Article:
Choctaw - History and Cultural Relations

Choctaw origin legends describe a migration of the Choctaw and Chickasaw from farther west, but there is no known archaeological evidence for this. Native groups bordering the Choctaw territory at the time of European contact included the Creek east of the Tombigbee River, the Chickasaw in northern Mississippi, and the Natchez to the west on the Mississippi River. Along the Gulf Coast were closely related Choctaw-speaking tribes: the Pascagoula, the Acolapissa, and the Bayogoula. Choctaw relations with other major tribes were characterized by customary warfare associated with the receiving of young males into adulthood.

The first written account of the Choctaw is in the chronicles of the Hernando de Soto expedition in 1540. Permanent European contact began with French settlements on the Gulf Coast in 1699. The Choctaw were rapidly plunged into a complicated colonial rivalry as European powers sought to utilize Indian allies to carry out their territorial designs and to profit from the trade in guns, deerskins, and slaves. The Choctaw allied with the French operating from New Orleans in efforts to get European goods as well as guns to protect themselves from the English and their allies. With the ending of colonial rivalry and the establishment of the American nation, warfare was curtailed.

The Choctaw joined with the United States in the War of 1812 against their traditional enemies, the Creeks, and the British. But the Treaty of Fort Adams in 1801 had begun a pattern of progressive loss of Choctaw land, which resulted in removal thirty years later. In each treaty, the Choctaw were forced to cede more land and more prerogatives to the United States. Choctaw leaders such as Pushmataha were aware of the threat imposed by the growing number of White settlers in the Southeast and consciously decided to adopt White ways as a means of survival. Missionaries established schools in response to a Choctaw request. With the spread of literacy, the Choctaw adopted formal written rules passed in district councils in the place of customary law. But these changes did not affect the demand for Indian removal that resulted in the Treaty of Dancing Rabbit Creek in 1831 requiring the removal of the Choctaw to Oklahoma.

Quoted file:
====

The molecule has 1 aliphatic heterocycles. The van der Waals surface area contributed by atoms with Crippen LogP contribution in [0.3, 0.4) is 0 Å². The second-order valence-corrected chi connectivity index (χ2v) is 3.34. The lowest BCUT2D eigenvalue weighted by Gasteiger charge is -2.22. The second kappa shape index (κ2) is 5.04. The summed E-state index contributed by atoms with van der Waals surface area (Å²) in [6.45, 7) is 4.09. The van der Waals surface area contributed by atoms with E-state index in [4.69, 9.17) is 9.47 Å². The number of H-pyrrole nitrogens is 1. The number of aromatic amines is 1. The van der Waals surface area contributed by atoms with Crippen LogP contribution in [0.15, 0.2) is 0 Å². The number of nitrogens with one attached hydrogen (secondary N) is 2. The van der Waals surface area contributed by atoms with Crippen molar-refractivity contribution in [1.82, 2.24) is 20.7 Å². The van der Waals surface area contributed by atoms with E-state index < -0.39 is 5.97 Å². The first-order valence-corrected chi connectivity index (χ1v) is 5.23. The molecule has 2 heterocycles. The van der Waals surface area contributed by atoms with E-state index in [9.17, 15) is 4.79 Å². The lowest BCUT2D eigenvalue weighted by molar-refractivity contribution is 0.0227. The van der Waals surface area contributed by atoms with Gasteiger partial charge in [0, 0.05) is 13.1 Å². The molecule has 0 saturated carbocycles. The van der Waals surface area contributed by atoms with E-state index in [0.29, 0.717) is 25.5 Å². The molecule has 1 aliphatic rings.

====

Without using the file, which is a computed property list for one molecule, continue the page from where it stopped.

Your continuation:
Under this treaty, Choctaws could elect to remain in Mississippi with individually owned lands, but when large numbers attempted to use this provision, the treaty agent deliberately failed to record their claims. In the coming years, the remaining Choctaw were robbed of their possessions, and most eventually were forced to go to Oklahoma. Some Choctaw remained as subsistence farmers on unoccupied marginal lands in east central Mississippi. The descendants of these two groups compose the current Oklahoma and Mississippi Choctaw populations.

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